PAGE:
Statement from the Chief Public Health Officer of Canada on December 10, 2020


December 10, 2020                Ottawa, ON                 Public Health Agency of Canada

As the resurgence of COVID-19 activity continues in Canada, we are tracking a range of epidemiological indicators to monitor where the disease is most active, where it is spreading and how it is impacting the health of Canadians and public health, laboratory and healthcare capacity. The following is the latest summary on national numbers and trends, and the actions we all need to be taking to maintain COVID-19 at manageable levels across the country.

Since the start of the pandemic, there have been 435,330 cases of COVID-19, including 12,983 deaths reported in Canada; these cumulative numbers tell us about the overall burden of COVID-19 illness to date. Though the cumulative number is high and many areas continue to experience rapid growth, it is important to remember that the vast majority of Canadians remain susceptible to COVID-19.

At this time, there are 72,336 active cases across the country. The latest national-level data indicate daily averages of 6,508 new cases (Dec 3-9). Laboratory data (excluding Alberta data due to reporting discrepancies) indicate an average of 72,541 people tested daily, with 6.5% testing positive (Nov 29-Dec 5). The national percentage of people testing positive reported over the last several days was overestimated nationally due to the discrepant data. The Public Health Agency of Canada is working with the province of Alberta to resolve the issue.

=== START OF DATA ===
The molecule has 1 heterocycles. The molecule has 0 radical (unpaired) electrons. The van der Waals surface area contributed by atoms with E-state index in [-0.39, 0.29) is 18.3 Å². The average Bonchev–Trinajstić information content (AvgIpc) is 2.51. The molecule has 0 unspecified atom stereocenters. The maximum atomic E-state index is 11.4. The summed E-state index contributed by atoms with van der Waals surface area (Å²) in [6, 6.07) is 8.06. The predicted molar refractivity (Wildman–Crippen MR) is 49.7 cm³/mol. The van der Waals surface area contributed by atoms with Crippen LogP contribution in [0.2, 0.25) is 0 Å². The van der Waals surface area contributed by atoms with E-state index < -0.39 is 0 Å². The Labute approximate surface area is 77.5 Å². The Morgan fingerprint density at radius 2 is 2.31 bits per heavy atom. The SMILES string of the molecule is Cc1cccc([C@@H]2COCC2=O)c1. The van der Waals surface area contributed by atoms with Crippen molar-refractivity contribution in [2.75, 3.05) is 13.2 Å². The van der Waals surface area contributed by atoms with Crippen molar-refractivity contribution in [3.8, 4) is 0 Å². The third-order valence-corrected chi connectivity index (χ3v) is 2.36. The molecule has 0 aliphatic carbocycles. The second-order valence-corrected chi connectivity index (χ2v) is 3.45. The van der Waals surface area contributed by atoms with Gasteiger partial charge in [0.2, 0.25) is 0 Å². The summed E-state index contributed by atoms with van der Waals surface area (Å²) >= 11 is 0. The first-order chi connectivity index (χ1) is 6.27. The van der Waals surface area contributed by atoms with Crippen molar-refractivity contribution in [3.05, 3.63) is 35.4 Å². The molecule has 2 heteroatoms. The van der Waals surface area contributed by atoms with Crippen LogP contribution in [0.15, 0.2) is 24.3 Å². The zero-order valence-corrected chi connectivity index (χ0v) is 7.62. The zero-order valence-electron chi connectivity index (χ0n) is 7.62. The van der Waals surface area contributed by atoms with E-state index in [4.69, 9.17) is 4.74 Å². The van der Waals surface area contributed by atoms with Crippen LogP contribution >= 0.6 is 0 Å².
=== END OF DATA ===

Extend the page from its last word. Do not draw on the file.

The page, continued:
COVID-19 is spreading among people of all ages, with high infection rates across all age groups. However, nationally, infection rates remain highest among those aged 80 years and older who are at highest risk for severe outcomes. Likewise, outbreaks continue to occur in high-risk populations and communities, including hospitals and long term care homes, congregate living settings, Indigenous communities, and more remote areas of the country. This continued impact on high risk individuals, settings and populations is deeply concerning, putting countless Canadians at risk of life-threatening illness, causing significant disruption to health services and presenting ongoing challenges for areas not adequately equipped to manage complex medical emergencies.